North Texas Daily

A Facebook argument and the suggestion of suicide

A Facebook argument and the suggestion of suicide

September 19
00:10 2015

Rhiannon Saegert | Senior Staff Writer


Editor’s Note: This article, which also ran in print on Thursday, Sept. 17, has been edited.

A recent Facebook spat between a local band and the owner of Rubber Gloves Rehearsal Studio led to the owner of Rubber Gloves suggesting a Facebook user to commit suicide.

Two weeks ago, Rubber Gloves Rehearsal Studio posted a series of mocking comments in response to bad reviews it received on its Facebook page, leaving some amused and others concerned.

Now the venue has developed a reputation for leaving mocking or angry comments on one or two star reviews it receives on Facebook. Though some users have found it amusing — even voicing disappointment when the burns they receive from the Rubber Gloves Facebook account were not as sick as they hoped for — others found the behavior off-putting.

“Anyone who writes a bad review, they blast those people,” said Luke Peterson, a member of local band Tron Collective. “They log on and look for old or embarrassing pictures, then post them publicly. But if they want to hurt our feelings, they need to try a little harder.”

Peterson and fellow Tron Collective member Stephen Wilson said their conflict with the venue began when they organized a showcase at Rubber Gloves on August 29. Two of the bands performing that night played cover songs, which the venue does not allow.

Rubber Gloves owner Josh Baish said the band broke several other rules, leading to arguments with the staff the night of the showcase.

“You can’t have people walking across stage, you can’t have people in the loading area,” Baish said. “They had no respect for the club, no respect for the rules.”

Baish, who runs the account, said he never meant to attack anyone and just wanted to defend the venue. He believes the bad reviews wRubberGlovesScreenShots3PRINTBLURREDFIXere just a response to the earlier conflict and not genuine criticism.


Screen shot | Stephen Wilson

“This was people who felt entitled,” Baish said. “You can hide behind your computer screen, you don’t need to be responsible. I wasn’t trying to personally attack someone. I just kind of said, ‘I’m going to review you.’”

Wilson said that after leaving their negative review, Tron Collective members received about 25 comments from Baish using the Rubber Gloves account.

Peterson was mocked about playing the tuba in high school, and Wilson was mocked for working at Pizza Hut.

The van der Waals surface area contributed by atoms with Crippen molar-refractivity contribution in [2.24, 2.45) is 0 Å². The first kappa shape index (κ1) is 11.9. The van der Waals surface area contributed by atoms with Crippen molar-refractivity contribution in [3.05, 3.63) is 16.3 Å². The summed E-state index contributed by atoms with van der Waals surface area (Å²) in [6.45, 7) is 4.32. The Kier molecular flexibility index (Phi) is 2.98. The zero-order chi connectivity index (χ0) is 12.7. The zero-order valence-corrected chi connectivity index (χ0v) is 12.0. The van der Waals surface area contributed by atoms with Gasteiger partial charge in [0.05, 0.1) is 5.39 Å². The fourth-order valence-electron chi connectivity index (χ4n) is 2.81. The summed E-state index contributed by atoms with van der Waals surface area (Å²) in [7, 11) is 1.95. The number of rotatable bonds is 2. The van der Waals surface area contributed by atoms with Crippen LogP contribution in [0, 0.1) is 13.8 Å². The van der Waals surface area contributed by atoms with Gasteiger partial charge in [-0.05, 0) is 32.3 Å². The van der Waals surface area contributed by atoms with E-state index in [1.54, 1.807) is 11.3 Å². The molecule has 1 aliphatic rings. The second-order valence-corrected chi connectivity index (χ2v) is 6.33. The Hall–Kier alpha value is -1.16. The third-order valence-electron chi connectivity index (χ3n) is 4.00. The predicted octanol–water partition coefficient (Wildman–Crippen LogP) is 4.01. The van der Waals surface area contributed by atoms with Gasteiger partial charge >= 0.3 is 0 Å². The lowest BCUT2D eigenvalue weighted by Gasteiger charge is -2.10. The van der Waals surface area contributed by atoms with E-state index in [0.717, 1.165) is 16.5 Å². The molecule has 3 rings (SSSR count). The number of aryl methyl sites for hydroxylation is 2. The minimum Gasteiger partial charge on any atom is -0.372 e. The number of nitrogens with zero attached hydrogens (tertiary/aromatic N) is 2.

The review, which was posted by band member Garen Powers, who goes by SoSo Sorrow on Facebook, was written at 2:33 p.m. Sept. 1. The comments on the post appear to have begun at 3:33 p.m. ending the next day at 12:45 p.m.

Another exchange occurred on a private Messenger thread between Powers and Baish.

The conversation was only made public when Powers posted a portion of it to the Rubber Gloves Facebook wall.

The thread appeared to have been initiated by Powers, who sent the Rubber Gloves Facebook account, then run by Baish, a link to national suicide hotlines.

In a lengthy Messenger conversation that followed, Baish and Powers argued, each making jabs at the other. It ended when Baish made what Powers said was an inappropriate comment.


“Speaking of suicide, it’d be the only option I’d consider if I were seen wearing that clown costume in public,” Baish wrote to Powers. “Seriously, how do you not consider putting a gun in your mouth every time you see yourself in this [explicit deleted] ensemble?”

Powers took a screen shot of the “gun in your mouth” comment and posted it on the Rubber Gloves Facebook Wall. Baish contends the private message should not have been posted out of context on Facebook and that it deliberately blows the exchange out of proportion. 

Baish said he didn’t mean for the comment to be taken seriously and would never advocate anyone committing suicide. Wilson said said no one in the group took the exchange seriously until the suicide comment occurred.

“We all laughed until they started mesaging him, telling him to kill himself,” Wilson said. “Then [SoSo] got pretty serious. He was just angry, like ‘Where do they get off, telling someone to kill themselves?’”

Baish said he took down that comment, along with several others he felt were getting out of hand, and that he didn’t mean for the comment to be taken seriously.

Baish has even had people send him their pictures, asking to be roasted. Typically, the mocking does not go beyond making fun of the person’s appearance, name-calling, or telling them to “stick to Fry Street,” he said.

“If I’m telling someone to put a gun in their mouth, and they try to say I mean to encourage teen suicide, that’s just ridiculous,” Baish said. “I don’t get offended by much, but that’s offensive to me. It’s offensive that I’d be accused of promoting teen suicide when I’m vehemently against it.”

There are no specific laws against telling someone to kill themself, online or in person, in the state of Texas.

According to Texas Penal Code 42.07, cyberbullying is categorized as harassment and can be treated as such if the harasser is intentionally communicating an obscene proposal, threatening the receiver, or sending a message designed to harass, annoy, alarm, embarrass, or torment someone. The offense can be categorized as either a Class A or B misdemeanor depending on circumstances.

Wilson said Rubber Gloves left roughly 20 comments on SoSo’s review over the course of the next two or three days, and the activity began attracting attention from other commenters.

“I think people just wanted other people to see how [Rubber Gloves] was acting,” Wilson said. “Of course, there were also a few people who were just there to heckle.”

Featured Image: Rubber Gloves Rehearsal Studio is located at 411 E Sycamore St. Courtesy | Rubber Gloves Rehearsal Studio

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